How Jessica Henwick Kept Colleen Wing’s MCU Prospects Alive

Jessica Henwick reveals how her Netflix Marvel role as Colleen Wing affected her choice to join The Matrix Resurrections.

Jessica Henwick as Colleen Wing on The Defenders.
Photo: Netflix

This article contains slight spoilers for HAWKEYE and SPIDER-MAN: NO WAY HOME.

As Jessica Henwick rides momentum from a performance in The Matrix Resurrections as blue-haired plot-catalyst character Bugs, one would think that her 2018-wrapped role as the sword-swinging cage-fighting Netflix Marvel character, Colleen Wing, is far back in her rearview mirror. However, the Marvel Cinematic Universe is in the midst of a shakeup on that front, as box office smash Spider-Man: No Way Home and Disney+ TV series Hawkeye demonstrated to resounding enthusiasm. Yet, it seems that Henwick’s renewed chances for a return as Colleen are mostly attributed to a choice made during a crucial career crossroads.

Despite Marvel’s unceremonious discarding of Netflix’s tangent of Marvel television, Henwick’s Colleen has remained a fan-favorite. Introduced in 2017 on Iron Fist, she served as a deuteragonist and love interest to Finn Jones’s title character. Yet, the role led to a brighter, MCU-acknowledged opportunity with Shang-Chi and the Legend of the Ten Rings, in which she was up for the role of Xialing, the estranged sister of Simu Liu’s title character. However, Henwick tells THR that this occurred as the Matrix landed on her plate, forcing a non-pill-related choice; one she ultimately made out of loyalty to Colleen.

“If I did [Shang-Chi], I would effectively be putting Colleen to bed. It wasn’t the main factor, but it definitely came up in conversation. I love Colleen. She changed my life. Of course, if I was given the opportunity to revisit her, I would, but I just don’t know how likely that is.”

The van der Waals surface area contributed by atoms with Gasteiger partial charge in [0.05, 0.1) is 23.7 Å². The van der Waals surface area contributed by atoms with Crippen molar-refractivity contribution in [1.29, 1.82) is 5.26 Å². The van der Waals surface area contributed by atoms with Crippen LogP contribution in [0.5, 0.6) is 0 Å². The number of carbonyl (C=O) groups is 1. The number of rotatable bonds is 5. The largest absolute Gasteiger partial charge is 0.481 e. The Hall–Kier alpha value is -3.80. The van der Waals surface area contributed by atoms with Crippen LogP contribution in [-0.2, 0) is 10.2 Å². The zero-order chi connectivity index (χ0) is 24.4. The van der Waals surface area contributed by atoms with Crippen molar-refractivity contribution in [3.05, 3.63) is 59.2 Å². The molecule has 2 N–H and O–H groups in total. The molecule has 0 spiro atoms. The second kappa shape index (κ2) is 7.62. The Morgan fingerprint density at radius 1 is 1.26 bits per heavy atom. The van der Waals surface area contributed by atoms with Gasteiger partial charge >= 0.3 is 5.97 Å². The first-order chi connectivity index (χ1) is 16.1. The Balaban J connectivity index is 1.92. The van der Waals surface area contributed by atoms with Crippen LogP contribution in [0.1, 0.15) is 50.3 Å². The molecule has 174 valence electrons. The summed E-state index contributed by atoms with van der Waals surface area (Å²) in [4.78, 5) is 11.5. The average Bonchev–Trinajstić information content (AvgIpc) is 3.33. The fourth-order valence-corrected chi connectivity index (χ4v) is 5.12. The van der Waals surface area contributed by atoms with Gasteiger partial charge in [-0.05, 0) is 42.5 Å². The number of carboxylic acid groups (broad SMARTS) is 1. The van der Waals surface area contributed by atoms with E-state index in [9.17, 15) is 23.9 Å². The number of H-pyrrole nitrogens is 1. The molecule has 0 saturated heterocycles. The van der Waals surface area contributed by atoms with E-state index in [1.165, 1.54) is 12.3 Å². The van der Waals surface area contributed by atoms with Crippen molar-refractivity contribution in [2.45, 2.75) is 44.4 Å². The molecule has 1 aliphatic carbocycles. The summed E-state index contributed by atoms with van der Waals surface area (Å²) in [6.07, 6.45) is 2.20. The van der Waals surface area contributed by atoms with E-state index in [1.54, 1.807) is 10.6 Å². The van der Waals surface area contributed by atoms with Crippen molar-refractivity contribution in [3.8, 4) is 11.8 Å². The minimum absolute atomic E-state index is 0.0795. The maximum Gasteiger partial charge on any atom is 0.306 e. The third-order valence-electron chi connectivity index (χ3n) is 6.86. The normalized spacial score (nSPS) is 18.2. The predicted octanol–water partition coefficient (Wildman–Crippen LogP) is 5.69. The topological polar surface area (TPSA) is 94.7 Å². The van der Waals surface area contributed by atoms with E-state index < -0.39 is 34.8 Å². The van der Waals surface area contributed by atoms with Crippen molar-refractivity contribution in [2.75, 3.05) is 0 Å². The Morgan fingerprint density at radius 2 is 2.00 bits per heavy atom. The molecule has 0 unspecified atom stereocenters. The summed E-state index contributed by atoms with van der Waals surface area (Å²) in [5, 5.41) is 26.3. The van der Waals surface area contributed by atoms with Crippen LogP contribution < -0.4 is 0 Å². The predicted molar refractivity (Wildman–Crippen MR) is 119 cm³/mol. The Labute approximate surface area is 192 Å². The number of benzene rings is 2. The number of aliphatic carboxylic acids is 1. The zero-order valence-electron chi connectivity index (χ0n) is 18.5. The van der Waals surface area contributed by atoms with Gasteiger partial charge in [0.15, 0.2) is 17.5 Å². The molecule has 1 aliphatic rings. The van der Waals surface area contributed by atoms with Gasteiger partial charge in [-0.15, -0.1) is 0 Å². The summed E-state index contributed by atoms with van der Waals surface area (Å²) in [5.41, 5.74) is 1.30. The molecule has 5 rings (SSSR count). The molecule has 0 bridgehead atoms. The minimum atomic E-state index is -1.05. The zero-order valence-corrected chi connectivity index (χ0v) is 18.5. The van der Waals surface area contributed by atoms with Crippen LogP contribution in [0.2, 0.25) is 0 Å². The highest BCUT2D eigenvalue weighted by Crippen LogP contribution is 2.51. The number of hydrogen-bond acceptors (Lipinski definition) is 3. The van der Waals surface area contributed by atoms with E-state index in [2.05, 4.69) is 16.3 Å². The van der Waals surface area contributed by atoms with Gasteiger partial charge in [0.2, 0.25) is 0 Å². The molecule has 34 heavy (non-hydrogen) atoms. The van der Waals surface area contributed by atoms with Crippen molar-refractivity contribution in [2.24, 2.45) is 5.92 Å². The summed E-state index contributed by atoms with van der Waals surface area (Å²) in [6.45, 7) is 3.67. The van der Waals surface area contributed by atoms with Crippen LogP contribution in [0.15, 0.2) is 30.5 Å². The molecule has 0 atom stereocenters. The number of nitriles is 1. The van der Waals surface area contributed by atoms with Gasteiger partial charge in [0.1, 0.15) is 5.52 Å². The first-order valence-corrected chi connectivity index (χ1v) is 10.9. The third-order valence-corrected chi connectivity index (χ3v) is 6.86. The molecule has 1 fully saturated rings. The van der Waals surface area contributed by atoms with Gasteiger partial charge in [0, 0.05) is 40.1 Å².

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Henwick’s Colleen-centric choice to withdraw from Shang-Chi‘s casting process (allowing an unknown in Meng’er Zhang to nab the breakthrough, seemingly-spinoff-set Xialing role,) was, in hindsight, quite a risky move. After all, Colleen, and her entire roster of shared-universe Netflix Marvel “Streel Level” shows, had become a casualty of a substantial tectonic shake-up that saw studio Marvel Television—which produced every modern Marvel show before Disney+ offering WandaVision—close shop to become absorbed into the monolithic Disney-dominated purview of movie arm Marvel Studios. Thus, Colleen was essentially an apocryphal character to the MCU, making any gesture designed to keep her alive an arguably-quixotic pursuit.

“I did a self-tape for both [Shang-Chi and The Matrix], says Henwick, explaining the gravity of her choice. “And then they wanted me to screen test for Shang-Chi with Simu [Liu] or chemistry read for Matrix. It’s actually not that bizarre. It’s kind of standard if you’re going to screen test, especially coming from England. They would have to fly me out and put me up, so you have to sign the contract beforehand. And the contract basically says that you must give them a period of exclusivity. So, they knew that I had the offer from each side, and they, of course, put that exclusivity clause right front and center. There was no guarantee I would get either, and if I had chosen the wrong one, I guess we wouldn’t be on the phone today.”

Of course, praise for her Matrix performance aside, those who have been keeping up with the MCU know that Henwick’s loyalty to Colleen might just pay off, since—in a manner that feels like Spider-Man: No Way Home’s multiverse villain outbreak—Street Level actors are suddenly breaching the MCU. Indeed, we’ve already witnessed two surprise incursions in just one week. It started with Vincent D’Onofrio’s Wilson Fisk/Kingpin on Hawkeye, which would complement one of Spider-Man: No Way Home’s many applause moments, specifically when Daredevil star Charlie Cox appears once again as Matt Murdock, who, in a professional capacity, consults with a framed Peter Parker in a session that fortuitously provides the blind lawyer a chance to demonstrate his uncanny radar senses. Consequently, with Colleen’s Street Level cohorts seemingly christened into the MCU, her revival prospects have gone from nil to feasible in a rather short period of time.